Three books that I read in the last couple of weeks are Snow Crash by Neal Stephenson, White Noise by Don DeLillo, and Sakura Momoko's Picture Diary.
Neal Stephenson’s Snow Crash is a book popular with programmers, and it is easy to understand why. The protagonist, Hiro Protagonist, is a hacker and the plot revolves around new exotic types of hacking—neural hacking performed via a human’s AV inputs. Most importantly, the book gives an importance and an air of mystery to programming by inventing for it a history that dates back to the beginning of history. I read some reviews that complained that the research scenes where this mythology is exposited and analyzed are boring, but they were probably the most interesting part of the book for me. The theories are far-fetched and incomplete, but at least interesting.
The other part of the book that was most fun was the hypercommericialized world of the future, where gated suburban communities have evolved into city-states and the US government warns not to use the hyper-inflated currency as toilet paper.
I enjoyed this book so much that I recommended it to a friend even before I was finished reading. However, after finishing the book, I’m not sure if I should cancel that recommendation. My main complaint is that there is just too much action. It was originally supposed to be a graphic novel, which may explain why the action is so non-stop. I also wasn’t happy with a brief “love” scene that I would like to say was out of place, but it actually seems right at home in the action movie genre.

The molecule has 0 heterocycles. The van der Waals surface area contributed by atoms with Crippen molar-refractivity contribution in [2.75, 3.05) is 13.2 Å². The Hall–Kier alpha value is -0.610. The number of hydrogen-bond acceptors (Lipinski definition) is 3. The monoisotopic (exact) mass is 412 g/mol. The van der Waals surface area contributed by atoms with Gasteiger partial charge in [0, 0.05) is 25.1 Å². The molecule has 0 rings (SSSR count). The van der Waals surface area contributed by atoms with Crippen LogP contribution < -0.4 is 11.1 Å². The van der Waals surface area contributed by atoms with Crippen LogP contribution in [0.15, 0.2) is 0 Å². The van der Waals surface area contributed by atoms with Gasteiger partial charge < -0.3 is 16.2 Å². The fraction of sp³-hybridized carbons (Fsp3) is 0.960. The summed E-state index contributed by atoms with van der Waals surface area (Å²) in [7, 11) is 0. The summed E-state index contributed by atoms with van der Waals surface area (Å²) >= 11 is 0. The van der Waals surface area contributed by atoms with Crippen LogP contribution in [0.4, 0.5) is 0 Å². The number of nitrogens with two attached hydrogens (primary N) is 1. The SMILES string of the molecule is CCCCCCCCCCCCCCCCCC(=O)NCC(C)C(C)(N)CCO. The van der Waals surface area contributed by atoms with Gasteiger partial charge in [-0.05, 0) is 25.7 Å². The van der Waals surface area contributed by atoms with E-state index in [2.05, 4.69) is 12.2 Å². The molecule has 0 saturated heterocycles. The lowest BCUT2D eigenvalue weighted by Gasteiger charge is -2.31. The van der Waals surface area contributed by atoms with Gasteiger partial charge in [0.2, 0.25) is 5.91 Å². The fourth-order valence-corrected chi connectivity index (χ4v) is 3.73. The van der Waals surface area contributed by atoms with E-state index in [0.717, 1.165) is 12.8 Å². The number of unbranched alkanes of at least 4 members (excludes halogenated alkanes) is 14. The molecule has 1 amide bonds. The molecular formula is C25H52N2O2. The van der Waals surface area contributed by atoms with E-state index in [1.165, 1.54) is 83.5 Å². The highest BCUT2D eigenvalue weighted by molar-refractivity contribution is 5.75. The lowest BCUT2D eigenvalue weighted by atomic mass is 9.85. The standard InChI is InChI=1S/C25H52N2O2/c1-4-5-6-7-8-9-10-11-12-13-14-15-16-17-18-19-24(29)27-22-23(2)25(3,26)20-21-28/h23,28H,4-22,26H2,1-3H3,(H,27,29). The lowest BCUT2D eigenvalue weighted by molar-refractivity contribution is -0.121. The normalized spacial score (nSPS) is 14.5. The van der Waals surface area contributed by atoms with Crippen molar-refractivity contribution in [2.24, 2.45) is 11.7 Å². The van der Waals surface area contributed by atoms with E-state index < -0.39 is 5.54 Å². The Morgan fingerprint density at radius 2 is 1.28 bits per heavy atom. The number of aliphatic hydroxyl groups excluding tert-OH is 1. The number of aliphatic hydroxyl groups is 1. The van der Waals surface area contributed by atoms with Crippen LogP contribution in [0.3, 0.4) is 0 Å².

White Noise by Don DeLillo also left me with a mixed but mostly positive reaction. The book is neatly divided into three sections. The first section of the book is almost plotless. It introduces the narrator, a professor of Hitler studies, his wife, his children from his many marriages, and a friend who is a visiting professor. The focus is the intellectual discussions with the professor friend about the supermarket and about modern society. In the second part of the book, a “real” plot unexpectedly emerges when a chemical accident occurs in the fictional town. The third section of the book takes off in a different direction.
The dialog in the book is unusual—clearly not intended to reflect actual human speech. Several times when reading a scene, I had to backtrack to assure myself that the dialog was not occurring in a dream. Sometimes it is satiric and terse, like Catch 22 or a two-man comedy routine, sometimes it is dense like a computer-generated post-modernist theory generator.
I found the book interesting from beginning to end. The only negative element that led me to have a mixed reaction to the book is that it is so saturated with little theories and analysis, some of them interesting and some of them nonsense, that you don’t have time to digest it all. After finishing the book, you can’t help but wonder if you missed a major part of the novel.
The last book here is a comic diary by Sakura Momoko, author of the Chibi Marukochan comics and cartoons. The book is titled Momoko's Picture Diary
(桃子的繪圖日記 in Chinese). The book has almost a hundred drawings, each one illustrating a short anecdote from the author’s life. Most of the anecdotes are only a few sentences. They are mostly unconnected and are not dated but appear to be in chronological order, so the book still belongs in the comic diary genre. I think picture diaries are great. Would the autobiographical American Splendor comics have been popular as a novel? Probably not, but add artwork and they are classics. The drawings are in color and the book is hardbound.